Is Eric a true story? Benedict Cumberbatch lives every parent’s worst nightmare in new Netflix show

Viewers describe the series as 'heartbreaking'

Ivan Howe in Eric
(Image credit: Ludovic Robert/Netflix)

Is Eric a true story? Every parent’s worst nightmare plays out in Netflix's latest show, against a backdrop of 80s New York grappling with AIDS and racism.

Eric is a six part Netflix original series written by Abi Morgan (The Iron Lady), starring Benedict Cumberbatch as genius and narcissistic puppeteer named Vincent. Mastermind of the puppet-based hit show Good Day Sunshine, Vincent is forced to reassess his life, behaviour, marriage, and ongoing intergenerational conflict with his parents, when his nine-year-old son Edgar (Ivan Morris Howe) goes missing. 

Vincent becomes hooked on the belief that Edgar will return, if the puppet he was working on for Vincent's show comes to life. The titular Eric then enters proceedings - a monstrous vision only Vincent can see (also voiced by Cumberbatch,) acting as a physical manifestation of his rapidly deteriorating mental health and giving voice to everything Vincent is unable to say out loud. 

Although the central storyline involves the nightmare scenario of a missing child, universally feared by parents, the series encompasses racism, drug use, and homophobia amid the rising hysteria of the AIDS crisis. It's 80s New York, but not with the feel-good nostalgia most view the era with, although the hard-hitting issues are important in the way they shaped history. As with many hit shows, those who identify with the series' themes, want to know whether it's a true story - the creator has spoken out.  

Is Eric a true story?

Eric isn't based on true events, but reflects the experiences of creator Abi Morgan and encounters she had living in New York in the 80s. Speaking to Radio Times, Morgan said "I think growing up in the UK in the 80s, I remember being haunted by those stories of children who had gone missing, and then when I went to New York, I looked after a young boy in New York in the mid 80s."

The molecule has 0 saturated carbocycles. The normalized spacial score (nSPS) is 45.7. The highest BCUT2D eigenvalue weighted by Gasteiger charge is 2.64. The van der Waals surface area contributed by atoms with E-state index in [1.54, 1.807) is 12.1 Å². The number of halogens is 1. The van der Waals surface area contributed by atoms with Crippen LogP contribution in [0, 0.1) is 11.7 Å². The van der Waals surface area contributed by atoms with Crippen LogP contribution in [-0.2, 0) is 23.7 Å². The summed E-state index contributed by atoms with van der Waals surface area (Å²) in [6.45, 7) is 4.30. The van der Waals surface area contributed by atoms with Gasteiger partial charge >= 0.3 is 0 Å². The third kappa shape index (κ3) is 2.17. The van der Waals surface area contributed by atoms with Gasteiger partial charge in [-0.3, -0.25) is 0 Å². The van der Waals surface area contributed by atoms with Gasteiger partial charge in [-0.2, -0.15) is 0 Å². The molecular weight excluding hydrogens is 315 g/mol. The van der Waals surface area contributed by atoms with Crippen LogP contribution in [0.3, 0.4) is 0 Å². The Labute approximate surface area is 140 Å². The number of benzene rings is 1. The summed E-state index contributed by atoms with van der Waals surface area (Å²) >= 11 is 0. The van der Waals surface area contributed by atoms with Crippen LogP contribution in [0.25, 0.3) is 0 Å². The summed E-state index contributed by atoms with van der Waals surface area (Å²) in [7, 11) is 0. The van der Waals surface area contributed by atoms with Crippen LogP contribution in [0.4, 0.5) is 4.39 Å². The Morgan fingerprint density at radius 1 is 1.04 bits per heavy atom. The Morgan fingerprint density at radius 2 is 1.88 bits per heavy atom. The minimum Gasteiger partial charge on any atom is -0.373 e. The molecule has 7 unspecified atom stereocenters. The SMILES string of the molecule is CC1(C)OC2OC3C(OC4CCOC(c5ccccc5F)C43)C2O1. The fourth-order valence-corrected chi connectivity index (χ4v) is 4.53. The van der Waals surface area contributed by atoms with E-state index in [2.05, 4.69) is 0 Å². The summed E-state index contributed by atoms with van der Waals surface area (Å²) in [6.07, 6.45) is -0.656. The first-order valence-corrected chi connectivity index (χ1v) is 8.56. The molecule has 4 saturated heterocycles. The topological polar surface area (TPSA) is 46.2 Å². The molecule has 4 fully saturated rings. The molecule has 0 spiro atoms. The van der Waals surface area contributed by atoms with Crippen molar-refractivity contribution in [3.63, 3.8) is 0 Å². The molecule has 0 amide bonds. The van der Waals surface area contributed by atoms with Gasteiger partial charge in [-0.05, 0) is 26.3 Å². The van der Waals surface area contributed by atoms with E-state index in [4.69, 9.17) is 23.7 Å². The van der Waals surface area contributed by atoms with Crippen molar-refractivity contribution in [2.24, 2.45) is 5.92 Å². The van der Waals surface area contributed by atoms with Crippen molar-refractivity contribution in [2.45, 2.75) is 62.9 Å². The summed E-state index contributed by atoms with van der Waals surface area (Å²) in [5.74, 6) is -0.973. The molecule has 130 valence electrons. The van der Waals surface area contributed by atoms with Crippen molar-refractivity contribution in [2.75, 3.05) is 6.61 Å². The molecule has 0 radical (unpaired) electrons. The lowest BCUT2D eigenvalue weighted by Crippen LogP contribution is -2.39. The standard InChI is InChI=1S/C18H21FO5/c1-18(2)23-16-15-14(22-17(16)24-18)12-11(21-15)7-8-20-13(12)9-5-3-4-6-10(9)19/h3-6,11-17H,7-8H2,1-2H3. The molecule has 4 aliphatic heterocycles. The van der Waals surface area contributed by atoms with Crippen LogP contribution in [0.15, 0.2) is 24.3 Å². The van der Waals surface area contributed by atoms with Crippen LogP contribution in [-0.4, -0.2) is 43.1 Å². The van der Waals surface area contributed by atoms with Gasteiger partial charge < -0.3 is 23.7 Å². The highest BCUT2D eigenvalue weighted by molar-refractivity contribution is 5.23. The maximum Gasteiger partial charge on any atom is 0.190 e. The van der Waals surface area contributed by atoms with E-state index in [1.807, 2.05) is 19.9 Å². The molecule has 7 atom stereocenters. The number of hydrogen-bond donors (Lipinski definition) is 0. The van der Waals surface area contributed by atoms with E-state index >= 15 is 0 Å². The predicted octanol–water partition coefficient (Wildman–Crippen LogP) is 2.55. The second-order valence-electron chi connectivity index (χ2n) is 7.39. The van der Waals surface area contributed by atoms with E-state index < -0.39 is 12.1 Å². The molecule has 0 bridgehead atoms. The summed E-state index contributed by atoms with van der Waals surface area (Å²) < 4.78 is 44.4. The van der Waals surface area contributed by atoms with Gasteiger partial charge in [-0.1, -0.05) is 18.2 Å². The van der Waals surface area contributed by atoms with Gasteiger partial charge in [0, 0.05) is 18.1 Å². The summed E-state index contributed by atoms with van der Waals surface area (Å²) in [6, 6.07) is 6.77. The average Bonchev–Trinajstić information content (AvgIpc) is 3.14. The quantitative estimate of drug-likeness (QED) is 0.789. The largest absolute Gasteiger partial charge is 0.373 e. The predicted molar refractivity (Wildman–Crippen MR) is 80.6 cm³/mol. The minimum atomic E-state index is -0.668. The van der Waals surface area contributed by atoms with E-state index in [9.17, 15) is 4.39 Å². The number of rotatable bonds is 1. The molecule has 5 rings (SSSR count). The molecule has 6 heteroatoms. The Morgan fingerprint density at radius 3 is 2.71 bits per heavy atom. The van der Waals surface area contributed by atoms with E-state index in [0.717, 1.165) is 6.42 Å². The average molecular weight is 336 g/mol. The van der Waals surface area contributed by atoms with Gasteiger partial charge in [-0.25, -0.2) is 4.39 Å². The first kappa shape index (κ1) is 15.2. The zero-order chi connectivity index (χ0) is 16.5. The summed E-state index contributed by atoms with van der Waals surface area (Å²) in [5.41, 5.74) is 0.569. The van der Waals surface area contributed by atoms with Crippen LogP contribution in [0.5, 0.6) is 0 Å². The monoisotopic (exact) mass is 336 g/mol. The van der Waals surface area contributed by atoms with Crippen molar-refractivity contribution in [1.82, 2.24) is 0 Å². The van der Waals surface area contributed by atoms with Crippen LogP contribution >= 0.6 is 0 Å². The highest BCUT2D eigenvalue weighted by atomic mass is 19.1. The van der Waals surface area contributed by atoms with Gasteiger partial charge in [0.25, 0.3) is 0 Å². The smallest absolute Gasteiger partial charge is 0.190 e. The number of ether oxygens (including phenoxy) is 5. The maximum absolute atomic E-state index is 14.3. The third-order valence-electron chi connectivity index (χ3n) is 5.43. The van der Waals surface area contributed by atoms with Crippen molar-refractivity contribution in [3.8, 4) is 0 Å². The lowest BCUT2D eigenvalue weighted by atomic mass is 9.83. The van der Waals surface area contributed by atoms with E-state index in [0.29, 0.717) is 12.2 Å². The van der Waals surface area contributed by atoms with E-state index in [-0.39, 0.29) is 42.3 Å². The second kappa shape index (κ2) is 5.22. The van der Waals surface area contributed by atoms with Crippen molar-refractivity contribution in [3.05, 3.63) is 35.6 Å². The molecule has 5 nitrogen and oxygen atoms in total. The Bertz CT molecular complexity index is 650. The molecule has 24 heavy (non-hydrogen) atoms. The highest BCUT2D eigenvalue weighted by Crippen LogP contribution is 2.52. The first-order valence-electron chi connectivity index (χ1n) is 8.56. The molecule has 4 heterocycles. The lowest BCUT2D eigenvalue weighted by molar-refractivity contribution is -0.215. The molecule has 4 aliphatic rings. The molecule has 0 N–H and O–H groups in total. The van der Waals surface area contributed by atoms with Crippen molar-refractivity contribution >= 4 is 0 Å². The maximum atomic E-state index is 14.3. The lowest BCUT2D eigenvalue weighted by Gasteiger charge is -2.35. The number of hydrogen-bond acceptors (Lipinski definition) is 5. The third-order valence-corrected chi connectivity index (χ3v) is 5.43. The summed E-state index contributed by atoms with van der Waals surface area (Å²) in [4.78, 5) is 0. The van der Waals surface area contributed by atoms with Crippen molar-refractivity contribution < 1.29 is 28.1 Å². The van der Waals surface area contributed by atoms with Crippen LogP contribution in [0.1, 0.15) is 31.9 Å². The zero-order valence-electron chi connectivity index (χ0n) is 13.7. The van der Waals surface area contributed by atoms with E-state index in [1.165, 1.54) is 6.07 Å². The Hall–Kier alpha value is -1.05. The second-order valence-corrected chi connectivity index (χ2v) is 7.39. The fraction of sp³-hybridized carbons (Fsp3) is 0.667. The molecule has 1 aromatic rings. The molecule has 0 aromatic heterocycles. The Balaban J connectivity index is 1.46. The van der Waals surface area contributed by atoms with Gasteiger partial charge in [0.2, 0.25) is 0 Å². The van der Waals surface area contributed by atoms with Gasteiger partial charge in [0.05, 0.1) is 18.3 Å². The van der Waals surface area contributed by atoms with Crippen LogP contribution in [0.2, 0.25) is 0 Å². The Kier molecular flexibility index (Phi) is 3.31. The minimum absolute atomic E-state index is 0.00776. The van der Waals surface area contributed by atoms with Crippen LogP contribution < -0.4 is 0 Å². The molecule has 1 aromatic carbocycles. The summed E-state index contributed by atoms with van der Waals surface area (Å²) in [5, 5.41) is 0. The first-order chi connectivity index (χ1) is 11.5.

She adds "While I was out there, I saw the milk carton kids and the missing persons. So that has always been very haunting. I think in choosing to go back to that time, I wanted to go back to that very vivid period in history where, obviously, there were those cases.

But in many ways, it was more a kind of shout-out to those cities where kids can go missing. At the heart of the show is Vincent’s belief that 'I want to live in a world where a child goes out into the world and can come home safe."

Although the series isn't focussed on a specific missing child, there's one scene encompassing something all parents have faced at some point - judgment. During a press briefing about Edgar's disappearance, a journalist addresses Vincent with: "Letting him walk to school when he was only in fourth grade, is that a decision you regret?"

This is a totally unhelpful take, when busy parents make decisions that could one way or another - Vincent and his wife were simply unlucky and clearly, nobody deliberately chooses to put their child in harm's way or hopes for a terrible outcome for their choices.

Instead of blaming parents for not being able to keep their children safe, the series points to wider issues resulting in crimes including kidnapped (or runaway) kids, including homelessness, drugs, and societal stressors that lead to mental health breakdown. Overall, the series offers viewers a lot to think about, even if some have found it uncomfortable and confronting, as well as absolutely heartbreaking. 

For more on TV, we take a look at the Normal People season 2 rumours, and share our very own real-life Marianne and Connell moments. A Bridgerton star has very famous parents - you'll definitely recognise them, and we weigh in on whether you should let your teenager watch the steamy show.  

Lucy Wigley
Parenting writer - contributing

Lucy is a mum-of-two, multi-award nominated writer and blogger with six years’ of experience writing about parenting, family life, and TV. Lucy has contributed content to PopSugar and In the last three years, she has transformed her passion for streaming countless hours of television into specialising in entertainment writing. There is now nothing she loves more than watching the best shows on television and sharing why you - and your kids - should watch them.